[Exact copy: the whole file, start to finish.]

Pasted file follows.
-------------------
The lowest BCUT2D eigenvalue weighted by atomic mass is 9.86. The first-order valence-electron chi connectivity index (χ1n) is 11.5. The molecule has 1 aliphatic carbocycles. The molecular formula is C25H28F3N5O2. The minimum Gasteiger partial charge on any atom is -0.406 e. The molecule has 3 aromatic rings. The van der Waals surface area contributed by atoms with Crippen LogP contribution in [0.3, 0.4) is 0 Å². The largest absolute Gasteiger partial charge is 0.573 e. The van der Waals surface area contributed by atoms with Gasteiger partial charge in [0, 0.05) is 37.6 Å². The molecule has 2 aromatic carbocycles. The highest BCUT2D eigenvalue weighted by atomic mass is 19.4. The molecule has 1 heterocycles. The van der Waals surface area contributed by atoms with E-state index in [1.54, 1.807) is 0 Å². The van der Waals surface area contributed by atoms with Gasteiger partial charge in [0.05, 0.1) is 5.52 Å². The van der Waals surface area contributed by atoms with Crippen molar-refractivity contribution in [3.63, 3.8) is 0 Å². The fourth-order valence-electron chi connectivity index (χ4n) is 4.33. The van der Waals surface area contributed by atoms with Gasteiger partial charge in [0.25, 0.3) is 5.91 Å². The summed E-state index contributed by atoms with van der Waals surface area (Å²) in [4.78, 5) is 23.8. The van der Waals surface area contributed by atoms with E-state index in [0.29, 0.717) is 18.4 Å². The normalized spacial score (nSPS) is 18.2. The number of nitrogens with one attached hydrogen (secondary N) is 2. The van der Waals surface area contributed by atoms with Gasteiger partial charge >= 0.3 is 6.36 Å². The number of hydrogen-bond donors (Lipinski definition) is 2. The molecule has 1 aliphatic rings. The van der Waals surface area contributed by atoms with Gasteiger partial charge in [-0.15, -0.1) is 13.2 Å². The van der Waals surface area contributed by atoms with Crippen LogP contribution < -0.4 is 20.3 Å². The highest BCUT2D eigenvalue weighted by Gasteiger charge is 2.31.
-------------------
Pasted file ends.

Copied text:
The lowest BCUT2D eigenvalue weighted by atomic mass is 9.86. The first-order valence-electron chi connectivity index (χ1n) is 11.5. The molecule has 1 aliphatic carbocycles. The molecular formula is C25H28F3N5O2. The minimum Gasteiger partial charge on any atom is -0.406 e. The molecule has 3 aromatic rings. The van der Waals surface area contributed by atoms with Crippen LogP contribution in [0.3, 0.4) is 0 Å². The largest absolute Gasteiger partial charge is 0.573 e. The van der Waals surface area contributed by atoms with Gasteiger partial charge in [0, 0.05) is 37.6 Å². The molecule has 2 aromatic carbocycles. The highest BCUT2D eigenvalue weighted by atomic mass is 19.4. The molecule has 1 heterocycles. The van der Waals surface area contributed by atoms with E-state index in [1.54, 1.807) is 0 Å². The van der Waals surface area contributed by atoms with Gasteiger partial charge in [0.05, 0.1) is 5.52 Å². The van der Waals surface area contributed by atoms with Crippen molar-refractivity contribution in [3.63, 3.8) is 0 Å². The fourth-order valence-electron chi connectivity index (χ4n) is 4.33. The van der Waals surface area contributed by atoms with Gasteiger partial charge in [0.25, 0.3) is 5.91 Å². The summed E-state index contributed by atoms with van der Waals surface area (Å²) in [4.78, 5) is 23.8. The van der Waals surface area contributed by atoms with E-state index in [0.29, 0.717) is 18.4 Å². The normalized spacial score (nSPS) is 18.2. The number of nitrogens with one attached hydrogen (secondary N) is 2. The van der Waals surface area contributed by atoms with Gasteiger partial charge >= 0.3 is 6.36 Å². The number of hydrogen-bond donors (Lipinski definition) is 2. The molecule has 1 aliphatic rings. The van der Waals surface area contributed by atoms with Gasteiger partial charge in [-0.15, -0.1) is 13.2 Å². The van der Waals surface area contributed by atoms with Crippen LogP contribution < -0.4 is 20.3 Å². The highest BCUT2D eigenvalue weighted by Gasteiger charge is 2.31.